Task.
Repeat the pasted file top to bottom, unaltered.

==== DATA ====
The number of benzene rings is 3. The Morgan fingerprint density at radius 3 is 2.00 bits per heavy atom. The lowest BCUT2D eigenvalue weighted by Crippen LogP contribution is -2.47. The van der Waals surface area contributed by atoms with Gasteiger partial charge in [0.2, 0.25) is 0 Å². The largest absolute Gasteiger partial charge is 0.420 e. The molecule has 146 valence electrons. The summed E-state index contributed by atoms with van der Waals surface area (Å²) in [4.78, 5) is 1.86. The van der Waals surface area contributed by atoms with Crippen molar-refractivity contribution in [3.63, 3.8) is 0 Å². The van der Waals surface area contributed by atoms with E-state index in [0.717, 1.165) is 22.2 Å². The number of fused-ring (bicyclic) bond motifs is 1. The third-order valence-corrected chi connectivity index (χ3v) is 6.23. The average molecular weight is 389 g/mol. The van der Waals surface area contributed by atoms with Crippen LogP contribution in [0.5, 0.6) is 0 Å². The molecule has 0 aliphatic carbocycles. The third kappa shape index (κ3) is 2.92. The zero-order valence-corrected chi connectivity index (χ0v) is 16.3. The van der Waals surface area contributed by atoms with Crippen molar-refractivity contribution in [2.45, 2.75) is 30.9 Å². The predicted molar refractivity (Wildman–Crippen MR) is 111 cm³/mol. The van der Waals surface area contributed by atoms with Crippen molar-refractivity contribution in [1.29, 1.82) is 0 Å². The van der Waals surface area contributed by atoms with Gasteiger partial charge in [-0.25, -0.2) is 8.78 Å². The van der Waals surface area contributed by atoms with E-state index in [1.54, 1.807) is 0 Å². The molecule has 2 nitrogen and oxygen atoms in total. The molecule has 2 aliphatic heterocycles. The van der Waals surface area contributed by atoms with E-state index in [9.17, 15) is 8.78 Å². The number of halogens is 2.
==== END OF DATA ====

The number of benzene rings is 3. The Morgan fingerprint density at radius 3 is 2.00 bits per heavy atom. The lowest BCUT2D eigenvalue weighted by Crippen LogP contribution is -2.47. The van der Waals surface area contributed by atoms with Gasteiger partial charge in [0.2, 0.25) is 0 Å². The largest absolute Gasteiger partial charge is 0.420 e. The molecule has 146 valence electrons. The summed E-state index contributed by atoms with van der Waals surface area (Å²) in [4.78, 5) is 1.86. The van der Waals surface area contributed by atoms with Crippen molar-refractivity contribution in [3.63, 3.8) is 0 Å². The van der Waals surface area contributed by atoms with E-state index in [0.717, 1.165) is 22.2 Å². The number of fused-ring (bicyclic) bond motifs is 1. The third-order valence-corrected chi connectivity index (χ3v) is 6.23. The average molecular weight is 389 g/mol. The van der Waals surface area contributed by atoms with Crippen LogP contribution in [0.5, 0.6) is 0 Å². The molecule has 0 aliphatic carbocycles. The third kappa shape index (κ3) is 2.92. The zero-order valence-corrected chi connectivity index (χ0v) is 16.3. The van der Waals surface area contributed by atoms with Crippen molar-refractivity contribution in [2.45, 2.75) is 30.9 Å². The predicted molar refractivity (Wildman–Crippen MR) is 111 cm³/mol. The van der Waals surface area contributed by atoms with Crippen molar-refractivity contribution in [1.29, 1.82) is 0 Å². The van der Waals surface area contributed by atoms with Gasteiger partial charge in [-0.25, -0.2) is 8.78 Å². The van der Waals surface area contributed by atoms with E-state index in [1.54, 1.807) is 0 Å². The molecule has 2 nitrogen and oxygen atoms in total. The molecule has 2 aliphatic heterocycles. The van der Waals surface area contributed by atoms with E-state index in [9.17, 15) is 8.78 Å². The number of halogens is 2.